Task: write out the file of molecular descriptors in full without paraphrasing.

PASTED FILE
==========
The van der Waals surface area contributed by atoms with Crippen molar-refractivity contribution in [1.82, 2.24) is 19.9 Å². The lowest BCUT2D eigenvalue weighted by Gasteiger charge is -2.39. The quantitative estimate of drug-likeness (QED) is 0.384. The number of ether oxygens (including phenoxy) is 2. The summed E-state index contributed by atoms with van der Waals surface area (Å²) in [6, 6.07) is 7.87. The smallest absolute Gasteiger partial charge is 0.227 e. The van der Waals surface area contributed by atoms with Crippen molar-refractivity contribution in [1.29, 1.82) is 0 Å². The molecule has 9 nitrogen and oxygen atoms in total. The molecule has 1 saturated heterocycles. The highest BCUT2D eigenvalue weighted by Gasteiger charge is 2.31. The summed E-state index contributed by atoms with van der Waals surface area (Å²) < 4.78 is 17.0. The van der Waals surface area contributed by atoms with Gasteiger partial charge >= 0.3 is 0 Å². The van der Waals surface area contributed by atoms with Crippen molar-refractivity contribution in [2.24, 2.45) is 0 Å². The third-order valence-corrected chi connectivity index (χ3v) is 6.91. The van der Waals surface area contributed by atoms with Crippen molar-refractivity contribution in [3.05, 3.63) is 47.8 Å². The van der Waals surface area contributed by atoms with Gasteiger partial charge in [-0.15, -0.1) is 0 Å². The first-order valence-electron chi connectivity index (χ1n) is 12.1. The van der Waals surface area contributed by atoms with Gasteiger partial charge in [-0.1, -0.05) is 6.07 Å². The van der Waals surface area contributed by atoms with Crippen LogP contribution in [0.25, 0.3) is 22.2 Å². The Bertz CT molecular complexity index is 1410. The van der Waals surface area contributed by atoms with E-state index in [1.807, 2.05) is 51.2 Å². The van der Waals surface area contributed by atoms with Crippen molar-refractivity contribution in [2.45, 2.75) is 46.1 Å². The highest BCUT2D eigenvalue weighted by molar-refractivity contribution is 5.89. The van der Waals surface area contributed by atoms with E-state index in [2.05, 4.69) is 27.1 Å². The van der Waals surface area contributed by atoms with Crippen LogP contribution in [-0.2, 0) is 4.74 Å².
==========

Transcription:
The van der Waals surface area contributed by atoms with Crippen molar-refractivity contribution in [1.82, 2.24) is 19.9 Å². The lowest BCUT2D eigenvalue weighted by Gasteiger charge is -2.39. The quantitative estimate of drug-likeness (QED) is 0.384. The number of ether oxygens (including phenoxy) is 2. The summed E-state index contributed by atoms with van der Waals surface area (Å²) in [6, 6.07) is 7.87. The smallest absolute Gasteiger partial charge is 0.227 e. The van der Waals surface area contributed by atoms with Crippen molar-refractivity contribution in [1.29, 1.82) is 0 Å². The molecule has 9 nitrogen and oxygen atoms in total. The molecule has 1 saturated heterocycles. The highest BCUT2D eigenvalue weighted by Gasteiger charge is 2.31. The summed E-state index contributed by atoms with van der Waals surface area (Å²) < 4.78 is 17.0. The van der Waals surface area contributed by atoms with Gasteiger partial charge >= 0.3 is 0 Å². The van der Waals surface area contributed by atoms with Crippen molar-refractivity contribution in [2.24, 2.45) is 0 Å². The third-order valence-corrected chi connectivity index (χ3v) is 6.91. The van der Waals surface area contributed by atoms with Crippen molar-refractivity contribution in [3.05, 3.63) is 47.8 Å². The van der Waals surface area contributed by atoms with Gasteiger partial charge in [-0.15, -0.1) is 0 Å². The first-order valence-electron chi connectivity index (χ1n) is 12.1. The van der Waals surface area contributed by atoms with Gasteiger partial charge in [-0.1, -0.05) is 6.07 Å². The van der Waals surface area contributed by atoms with Crippen LogP contribution in [0.25, 0.3) is 22.2 Å². The Bertz CT molecular complexity index is 1410. The van der Waals surface area contributed by atoms with E-state index in [1.807, 2.05) is 51.2 Å². The van der Waals surface area contributed by atoms with Crippen molar-refractivity contribution in [2.45, 2.75) is 46.1 Å². The highest BCUT2D eigenvalue weighted by molar-refractivity contribution is 5.89. The van der Waals surface area contributed by atoms with E-state index in [2.05, 4.69) is 27.1 Å². The van der Waals surface area contributed by atoms with Crippen LogP contribution in [-0.2, 0) is 4.74 Å².